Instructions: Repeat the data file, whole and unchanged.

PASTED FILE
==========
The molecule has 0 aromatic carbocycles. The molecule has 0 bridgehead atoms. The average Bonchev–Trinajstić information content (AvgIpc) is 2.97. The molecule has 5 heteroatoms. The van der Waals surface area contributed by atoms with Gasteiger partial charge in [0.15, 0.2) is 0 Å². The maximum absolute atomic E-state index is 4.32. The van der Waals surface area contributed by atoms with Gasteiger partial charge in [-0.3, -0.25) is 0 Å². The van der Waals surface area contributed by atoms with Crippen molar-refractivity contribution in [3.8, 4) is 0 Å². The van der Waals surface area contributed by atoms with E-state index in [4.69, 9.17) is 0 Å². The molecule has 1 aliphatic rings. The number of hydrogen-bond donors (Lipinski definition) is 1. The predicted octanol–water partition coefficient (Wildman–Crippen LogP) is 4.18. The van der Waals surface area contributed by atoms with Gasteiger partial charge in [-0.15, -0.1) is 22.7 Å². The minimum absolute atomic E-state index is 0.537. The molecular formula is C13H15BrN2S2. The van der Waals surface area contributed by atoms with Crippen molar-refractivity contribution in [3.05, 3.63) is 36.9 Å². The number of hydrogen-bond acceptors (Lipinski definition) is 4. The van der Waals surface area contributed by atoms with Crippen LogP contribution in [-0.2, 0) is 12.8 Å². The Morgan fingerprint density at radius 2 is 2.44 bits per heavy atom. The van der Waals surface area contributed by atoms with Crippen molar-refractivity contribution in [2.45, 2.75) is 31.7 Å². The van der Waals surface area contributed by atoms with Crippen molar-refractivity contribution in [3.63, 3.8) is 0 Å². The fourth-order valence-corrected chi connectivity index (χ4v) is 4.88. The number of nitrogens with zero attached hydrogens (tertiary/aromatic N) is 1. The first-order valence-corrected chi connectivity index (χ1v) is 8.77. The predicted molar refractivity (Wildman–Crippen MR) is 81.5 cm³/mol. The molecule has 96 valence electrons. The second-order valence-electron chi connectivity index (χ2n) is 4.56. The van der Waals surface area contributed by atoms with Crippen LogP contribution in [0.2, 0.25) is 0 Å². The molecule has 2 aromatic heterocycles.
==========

The molecule has 0 aromatic carbocycles. The molecule has 0 bridgehead atoms. The average Bonchev–Trinajstić information content (AvgIpc) is 2.97. The molecule has 5 heteroatoms. The van der Waals surface area contributed by atoms with Gasteiger partial charge in [0.15, 0.2) is 0 Å². The maximum absolute atomic E-state index is 4.32. The van der Waals surface area contributed by atoms with Gasteiger partial charge in [-0.3, -0.25) is 0 Å². The van der Waals surface area contributed by atoms with Crippen molar-refractivity contribution in [3.8, 4) is 0 Å². The van der Waals surface area contributed by atoms with E-state index in [4.69, 9.17) is 0 Å². The molecule has 1 aliphatic rings. The number of hydrogen-bond donors (Lipinski definition) is 1. The predicted octanol–water partition coefficient (Wildman–Crippen LogP) is 4.18. The van der Waals surface area contributed by atoms with Gasteiger partial charge in [-0.15, -0.1) is 22.7 Å². The minimum absolute atomic E-state index is 0.537. The molecular formula is C13H15BrN2S2. The van der Waals surface area contributed by atoms with Crippen molar-refractivity contribution in [3.05, 3.63) is 36.9 Å². The number of hydrogen-bond acceptors (Lipinski definition) is 4. The van der Waals surface area contributed by atoms with Crippen LogP contribution in [-0.2, 0) is 12.8 Å². The Morgan fingerprint density at radius 2 is 2.44 bits per heavy atom. The van der Waals surface area contributed by atoms with Crippen molar-refractivity contribution in [2.45, 2.75) is 31.7 Å². The van der Waals surface area contributed by atoms with Crippen molar-refractivity contribution in [3.63, 3.8) is 0 Å². The fourth-order valence-corrected chi connectivity index (χ4v) is 4.88. The number of nitrogens with zero attached hydrogens (tertiary/aromatic N) is 1. The first-order valence-corrected chi connectivity index (χ1v) is 8.77. The predicted molar refractivity (Wildman–Crippen MR) is 81.5 cm³/mol. The molecule has 96 valence electrons. The second-order valence-electron chi connectivity index (χ2n) is 4.56. The van der Waals surface area contributed by atoms with Crippen LogP contribution in [0.2, 0.25) is 0 Å². The molecule has 2 aromatic heterocycles.